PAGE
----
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What is sensory syndrome? Understanding the diagnosis of Giovanna Ewbank’s son

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Sensory processing disorder (SPD) includes symptoms such as hypersensitive or hyposensitive hearing, touch, and smell that may be noticed in early childhood.




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“He hears more than us, hears more than all of us, smells more”, is what the presenter reported. Joanna Ewbank on their 8-year-old son Bless during his podcasts Chi Pod, Pod, which he shares with the actress Fernanda Paes Lemes, this Tuesday 24. In a conversation about the behavior of children, with the host Manoel Soares, Giovanna cried as she reported the discovery of a sensory syndrome in her son.

What initially appeared to be a degree of autism for the mother, who did not understand her son’s actions, he was actually a Sensory Processing Disorder (STP). Attitudes such as not feeling comfortable stepping on the grass, being annoyed by the smell of onions and hearing flies louder even in the distance, initially made Giovanna believe it was “freshness”, but after discovering the diagnosis, the The actress felt guilty for failing to understand the child’s complaints.

The condition is most commonly diagnosed in children and occurs when the nervous system does not interpret sensory stimuli efficiently. In this way stimuli such as lights, smells and sounds are able to overload the brain or reach it slowly.

Some cases can be diagnosed in adult life, in acquired situations such as hydrocephalus, brain tumor, stroke or head injury. In these cases, during the patient’s recovery process, it may be possible to identify this neurological deficit that did not exist before. All cases can be treated.

Although it is closely associated with other diagnoses, such as autism spectrum disorder (ASD), attention deficit hyperactivity disorder (ADHD), developmental coordination disorder (DCD), and fragile X syndrome, a person with TPS may not have other medical conditions. An article published in the magazine Somewhere else shows that the disorder affects 5 to 16% of the population with no clinical conditions and 30 to 80% in people with specific diagnoses.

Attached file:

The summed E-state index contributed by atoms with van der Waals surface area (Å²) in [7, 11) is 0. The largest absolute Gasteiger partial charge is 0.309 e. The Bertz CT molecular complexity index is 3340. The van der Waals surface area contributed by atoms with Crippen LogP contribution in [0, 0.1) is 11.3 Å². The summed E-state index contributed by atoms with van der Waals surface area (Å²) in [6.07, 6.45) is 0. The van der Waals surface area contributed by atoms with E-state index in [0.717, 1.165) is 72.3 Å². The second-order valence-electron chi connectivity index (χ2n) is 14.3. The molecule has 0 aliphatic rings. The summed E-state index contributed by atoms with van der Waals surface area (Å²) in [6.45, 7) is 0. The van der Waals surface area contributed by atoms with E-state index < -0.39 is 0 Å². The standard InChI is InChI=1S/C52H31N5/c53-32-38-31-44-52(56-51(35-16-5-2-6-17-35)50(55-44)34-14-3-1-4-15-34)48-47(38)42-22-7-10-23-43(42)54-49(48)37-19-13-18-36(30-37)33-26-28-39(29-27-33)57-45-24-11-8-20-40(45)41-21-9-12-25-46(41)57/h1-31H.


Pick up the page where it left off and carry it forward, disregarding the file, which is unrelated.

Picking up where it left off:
That is why it is necessary to seek a professional who rules out other problems, this warns the neurologist and professor of the Faculdade de Medicina from University of Sao PauloFernando Gomes. “Not everyone who has these problems can be labeled as being on the autism spectrum.”

Fernando also explains that the condition can impair the child’s neuropsychomotor development. “If you don’t have someone to pay attention and help modulate the nervous system, the baby could also be left with poor nutrition.”

What are the symptoms?

The symptoms that affect people with TPS are different for more sensitive or less sensitive people, i.e. their brain is overloaded with stimuli or they receive it with a little delay. The two forms are part of the disorder, they must be observed and, in case of identification, go in search of a pediatrician as a gateway. If anything more assertive is observed in the motor and neurological system, a neuropediatrician should be consulted.